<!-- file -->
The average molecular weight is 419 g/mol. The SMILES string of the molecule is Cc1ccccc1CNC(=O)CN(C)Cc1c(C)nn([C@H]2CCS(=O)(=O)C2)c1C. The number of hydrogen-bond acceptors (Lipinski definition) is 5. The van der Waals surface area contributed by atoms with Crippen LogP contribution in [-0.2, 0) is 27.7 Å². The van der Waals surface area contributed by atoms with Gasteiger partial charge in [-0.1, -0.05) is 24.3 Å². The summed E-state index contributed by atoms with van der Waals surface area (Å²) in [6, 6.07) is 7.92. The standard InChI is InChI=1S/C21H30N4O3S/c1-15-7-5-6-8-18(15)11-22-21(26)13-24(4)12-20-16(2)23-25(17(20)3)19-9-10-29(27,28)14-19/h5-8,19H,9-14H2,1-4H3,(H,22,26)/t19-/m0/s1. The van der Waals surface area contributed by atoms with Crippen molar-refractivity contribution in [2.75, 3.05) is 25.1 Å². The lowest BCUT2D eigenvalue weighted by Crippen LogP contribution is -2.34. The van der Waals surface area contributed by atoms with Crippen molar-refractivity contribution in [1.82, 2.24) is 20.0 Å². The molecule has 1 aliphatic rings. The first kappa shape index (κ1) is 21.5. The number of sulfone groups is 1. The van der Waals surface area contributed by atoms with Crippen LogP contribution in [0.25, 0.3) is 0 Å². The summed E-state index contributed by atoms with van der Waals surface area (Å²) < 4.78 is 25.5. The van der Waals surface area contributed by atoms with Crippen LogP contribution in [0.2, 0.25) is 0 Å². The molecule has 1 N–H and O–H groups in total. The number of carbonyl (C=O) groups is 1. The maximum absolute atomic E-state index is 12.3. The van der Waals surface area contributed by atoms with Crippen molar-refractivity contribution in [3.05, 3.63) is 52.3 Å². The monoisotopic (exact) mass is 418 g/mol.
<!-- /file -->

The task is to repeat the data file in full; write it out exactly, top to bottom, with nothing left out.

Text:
The average molecular weight is 419 g/mol. The SMILES string of the molecule is Cc1ccccc1CNC(=O)CN(C)Cc1c(C)nn([C@H]2CCS(=O)(=O)C2)c1C. The number of hydrogen-bond acceptors (Lipinski definition) is 5. The van der Waals surface area contributed by atoms with Crippen LogP contribution in [-0.2, 0) is 27.7 Å². The van der Waals surface area contributed by atoms with Gasteiger partial charge in [-0.1, -0.05) is 24.3 Å². The summed E-state index contributed by atoms with van der Waals surface area (Å²) in [6, 6.07) is 7.92. The standard InChI is InChI=1S/C21H30N4O3S/c1-15-7-5-6-8-18(15)11-22-21(26)13-24(4)12-20-16(2)23-25(17(20)3)19-9-10-29(27,28)14-19/h5-8,19H,9-14H2,1-4H3,(H,22,26)/t19-/m0/s1. The van der Waals surface area contributed by atoms with Crippen molar-refractivity contribution in [2.75, 3.05) is 25.1 Å². The lowest BCUT2D eigenvalue weighted by Crippen LogP contribution is -2.34. The van der Waals surface area contributed by atoms with Crippen molar-refractivity contribution in [1.82, 2.24) is 20.0 Å². The molecule has 1 aliphatic rings. The first kappa shape index (κ1) is 21.5. The number of sulfone groups is 1. The van der Waals surface area contributed by atoms with Crippen LogP contribution in [0.25, 0.3) is 0 Å². The summed E-state index contributed by atoms with van der Waals surface area (Å²) < 4.78 is 25.5. The van der Waals surface area contributed by atoms with Crippen LogP contribution in [0.2, 0.25) is 0 Å². The molecule has 1 N–H and O–H groups in total. The number of carbonyl (C=O) groups is 1. The maximum absolute atomic E-state index is 12.3. The van der Waals surface area contributed by atoms with Crippen molar-refractivity contribution in [3.05, 3.63) is 52.3 Å². The monoisotopic (exact) mass is 418 g/mol.